The Tobolowsky Files: Plugging an Awesome Podcast

During finals of my junior year of college, I was a bit of a frazzled mess. Between classes, my internship, my responsibilities as an RA, and my involvement in two clubs, I didn't have time to grocery shop, so I was living off of what I could get from the bodega in my building: Easy-Mac, Pop-Tarts, bottled frappuccinos and breakfast shakes. I also didn't have time to do laundry, so I want to take this moment to apologize to anyone who had to sit near me in those final weeks: I was operating with far too few pairs of underwear for far longer than I'm willing to admit. One of the great disappointments of my life, though, is that junior year finals kept me too busy to travel to Philadelphia and review Stephen Tobolowsky's Birthday Party for Giant magazine.

Stephen Tobolowsky as Ned Ryerson

For those of you who may not know, Stephen Tobolowsky is a prolific character actor best known for his roles in Mississippi Burning (Clayton Townley), Groundhog Day (Ned Ryerson), Memento (Sammy Jankis) and Glee (Sandy Ryerson). If you're one of the two or three people who read this thing, chances are you've seen him more than once, even if you don't remember.  On film and television alone, he's racked up 200 roles since the mid-70s, not including commercials. On top of this, Tobolowsky also acts and directs regularly in the theatre, taught acting at the university level, and continues to teach improvisation.

What most people would never guess, though, is that Stephen Tobolowsky is also a master storyteller.

In 2005, I began to hear whispers of an interesting documentary screening at festivals around the world. The film was rumored to feature Tobolowsky in a starring role, and to consist mostly of him just telling stories about his life. Knowing and admiring Tobolowsky's work, I was intrigued. I started poking around online, and when I finally found the trailer, there was no question that I had to go to a screening of this thing  (I couldn't find a usable version of this trailer online, so here's another, less interesting trailer for the same film.):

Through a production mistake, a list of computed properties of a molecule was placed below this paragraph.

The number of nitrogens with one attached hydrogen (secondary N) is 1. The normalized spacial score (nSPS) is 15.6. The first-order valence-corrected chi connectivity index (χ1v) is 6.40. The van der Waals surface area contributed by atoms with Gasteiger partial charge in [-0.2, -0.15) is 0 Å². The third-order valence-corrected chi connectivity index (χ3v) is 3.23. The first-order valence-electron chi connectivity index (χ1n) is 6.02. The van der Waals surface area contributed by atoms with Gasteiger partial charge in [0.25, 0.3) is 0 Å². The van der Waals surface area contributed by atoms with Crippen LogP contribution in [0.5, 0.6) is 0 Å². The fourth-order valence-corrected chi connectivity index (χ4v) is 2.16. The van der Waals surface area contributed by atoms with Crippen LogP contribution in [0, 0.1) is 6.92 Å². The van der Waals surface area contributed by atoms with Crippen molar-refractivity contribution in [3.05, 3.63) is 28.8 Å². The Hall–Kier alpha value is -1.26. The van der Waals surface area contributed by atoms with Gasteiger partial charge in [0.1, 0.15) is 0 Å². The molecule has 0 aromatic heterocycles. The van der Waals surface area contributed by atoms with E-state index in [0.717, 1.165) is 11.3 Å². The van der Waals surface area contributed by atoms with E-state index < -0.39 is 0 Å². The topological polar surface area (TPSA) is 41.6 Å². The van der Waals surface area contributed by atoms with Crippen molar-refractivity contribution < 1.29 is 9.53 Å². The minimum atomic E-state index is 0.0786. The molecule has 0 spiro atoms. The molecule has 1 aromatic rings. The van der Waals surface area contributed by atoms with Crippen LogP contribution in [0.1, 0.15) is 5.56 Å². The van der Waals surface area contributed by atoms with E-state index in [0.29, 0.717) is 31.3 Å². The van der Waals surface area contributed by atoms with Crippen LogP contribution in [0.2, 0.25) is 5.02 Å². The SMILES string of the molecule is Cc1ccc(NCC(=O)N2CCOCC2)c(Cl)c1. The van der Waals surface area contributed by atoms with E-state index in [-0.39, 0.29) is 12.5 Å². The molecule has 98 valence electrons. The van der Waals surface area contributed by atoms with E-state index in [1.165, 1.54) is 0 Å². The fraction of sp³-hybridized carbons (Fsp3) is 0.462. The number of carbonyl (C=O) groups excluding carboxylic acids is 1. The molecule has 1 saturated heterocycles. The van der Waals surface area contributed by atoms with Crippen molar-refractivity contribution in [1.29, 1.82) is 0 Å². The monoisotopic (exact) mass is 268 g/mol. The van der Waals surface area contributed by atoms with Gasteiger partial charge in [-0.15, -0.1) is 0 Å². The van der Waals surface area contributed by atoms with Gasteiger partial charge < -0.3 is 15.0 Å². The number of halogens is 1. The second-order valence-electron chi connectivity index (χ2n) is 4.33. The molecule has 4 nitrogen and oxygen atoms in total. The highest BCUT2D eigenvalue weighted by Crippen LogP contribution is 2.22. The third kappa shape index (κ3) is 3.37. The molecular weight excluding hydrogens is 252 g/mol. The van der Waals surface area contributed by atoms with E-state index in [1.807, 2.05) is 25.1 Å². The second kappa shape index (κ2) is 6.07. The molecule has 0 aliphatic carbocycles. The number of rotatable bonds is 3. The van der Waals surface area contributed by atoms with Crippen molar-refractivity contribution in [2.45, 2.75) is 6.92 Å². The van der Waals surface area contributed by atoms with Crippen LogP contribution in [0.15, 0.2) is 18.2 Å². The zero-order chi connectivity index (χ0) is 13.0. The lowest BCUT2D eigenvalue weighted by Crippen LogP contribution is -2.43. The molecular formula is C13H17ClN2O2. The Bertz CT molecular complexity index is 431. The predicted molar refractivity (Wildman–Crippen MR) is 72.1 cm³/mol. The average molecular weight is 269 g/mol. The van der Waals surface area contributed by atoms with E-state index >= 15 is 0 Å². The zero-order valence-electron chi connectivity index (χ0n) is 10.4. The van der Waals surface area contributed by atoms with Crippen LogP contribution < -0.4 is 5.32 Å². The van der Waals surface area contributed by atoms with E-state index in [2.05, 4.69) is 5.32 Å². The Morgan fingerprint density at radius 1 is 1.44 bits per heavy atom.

[youtube=http://www.youtube.com/watch?v=oEdxYc0Y-Vk]

At the time, I was interning as an editorial assistant at Giant magazine, and had progressed from just doing background research and transcription to writing sidebars, footnotes and sections of the front-of-book.  I pitched the Stephen Tobolowsky movie to my editor, and he approved--I was going to get to travel to FirstGlance 8 Philadelphia Film Festival to catch a screening of the movie and write it up for a national glossy magazine, with a byline.  (This was around the same time I conducted an abortive interview for their coverage of The 40-Year-Old Virgin.)

Of course, that didn't happen.  As I mentioned above, finals got in the way.  I did eventually see it on DVD, and it was fantastic, and I can't recommend it enough, but that's only tangentially the point of this post.  The point of this post is that he's released a sequel, in podcast form.

The Tobolowsky Files calls itself "stories of life, love and the entertainment industry," but it functions more like a serial memoir.  As though we were all sitting together around a campfire, Tobolowsky spins yarn about his relationship with playwright Beth Henley, the biblical story of Joseph, theoretical physics, his toddlerhood sweetheart, the politics of higher education, and the countless salty locals he's met on location over the years.  But most impressive is the thematic through-lines he finds in these stories, turning what should just be disparate vignettes into a beautiful, funny and coherent life.

With 38 episodes produced so far and halfway through releasing the podcast's second season, Stephen and his co-host, /Film's David Chen, are taking a break until mid-October.  Take the time to catch up on what they've done so far, and enjoy new episodes when they come back in the fall.

Get used to shameless plugs for this, because there'll be another one when it comes back from hiatus.

TSOL 3: Backing out of LOST, One Episode at a Time

A Love Letter

A Love Letter